There used to be honest politicians that would do the right thing and resign the instant it looked like there was something that they did wrong that might affect their reputation.
I know of a politician on a local level where I grew up that one night, got into a drunken argument when someone started harassing him at a bar. What the guy harassing him didn’t know is that he was an elected official and had found out that his brother died the night before.
So, he wasn’t about to put up with anyone’s crap and threatened to knock the guy into the mirror behind the bar. When he realized what he had done, he went into the town hall and resigned the next day out of embarrassment. The town council ended up asking him to come back about three days later, with a total understanding of why what happened had taken place.
Now, if only we had more politicians like that.
After being charged with three misdemeanors on February 18, Republican lawmakers are calling for the resignation of Attorney General Jason Ravnsborg. The AG is now facing a serious battle with lawmakers in his own party.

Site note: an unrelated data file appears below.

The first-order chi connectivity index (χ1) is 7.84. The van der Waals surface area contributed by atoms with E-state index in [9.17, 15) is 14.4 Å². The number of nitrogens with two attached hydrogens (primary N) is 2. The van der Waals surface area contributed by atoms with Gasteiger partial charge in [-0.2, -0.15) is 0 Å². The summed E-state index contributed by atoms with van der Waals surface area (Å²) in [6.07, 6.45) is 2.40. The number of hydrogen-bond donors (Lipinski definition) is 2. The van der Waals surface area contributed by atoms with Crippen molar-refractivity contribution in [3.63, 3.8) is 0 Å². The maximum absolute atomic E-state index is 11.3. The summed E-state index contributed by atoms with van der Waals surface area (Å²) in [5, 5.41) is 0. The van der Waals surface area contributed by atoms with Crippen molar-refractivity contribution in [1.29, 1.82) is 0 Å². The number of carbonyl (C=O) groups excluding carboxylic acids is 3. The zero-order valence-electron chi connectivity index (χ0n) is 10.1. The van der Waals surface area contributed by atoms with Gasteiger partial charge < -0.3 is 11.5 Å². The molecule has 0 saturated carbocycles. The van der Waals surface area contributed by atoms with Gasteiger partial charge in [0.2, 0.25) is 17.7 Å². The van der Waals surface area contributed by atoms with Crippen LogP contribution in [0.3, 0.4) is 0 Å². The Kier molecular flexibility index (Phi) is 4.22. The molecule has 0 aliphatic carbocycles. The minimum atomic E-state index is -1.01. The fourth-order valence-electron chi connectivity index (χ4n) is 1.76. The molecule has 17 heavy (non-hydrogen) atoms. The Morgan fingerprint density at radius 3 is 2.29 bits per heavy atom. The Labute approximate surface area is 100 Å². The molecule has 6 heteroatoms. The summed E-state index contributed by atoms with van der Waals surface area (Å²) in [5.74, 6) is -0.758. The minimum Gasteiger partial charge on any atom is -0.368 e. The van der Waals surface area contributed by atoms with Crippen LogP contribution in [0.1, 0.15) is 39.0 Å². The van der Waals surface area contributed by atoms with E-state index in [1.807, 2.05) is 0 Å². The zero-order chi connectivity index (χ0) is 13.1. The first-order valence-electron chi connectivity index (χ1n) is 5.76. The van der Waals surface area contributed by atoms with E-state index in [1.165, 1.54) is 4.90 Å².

Ravnsborg was charged with operating a vehicle while using a mobile electronic device, illegal lane change, and careless driving for his role in a September 2020 car accident that killed a man who was walking down the side of a highway.
South Dakota state Representative Tim Goodwin, the first Republican lawmaker to call for Ravnsborg’s resignation, stated: “It is a sad day, but we need to move forward as a state and do what is best for the citizens of South Dakota. That’s why I’m asking, or recommending, to our Attorney General to resign his post immediately, so the state can move on, the Governor can appoint a new Attorney General, and we can get this behind us.”
Ravnsborg has so far refused to resign, but he may not have a choice in the matter, as he may soon be facing articles of impeachment from the state legislature.
“I think that it hasn’t been fully determined exactly what happened and I don’t think the Attorney General has been held accountable for his actions. So I wouldn’t be opposed to further action by the legislature,” said Democrat State Rep. Jennifer Keintz.
The legislature is still considering the articles of impeachment, though they would only need a simple majority of representatives to impeach. They might be facing a more difficult fight in the Senate to convict, as conviction requires a two-thirds majority of the Senate to vote in favor.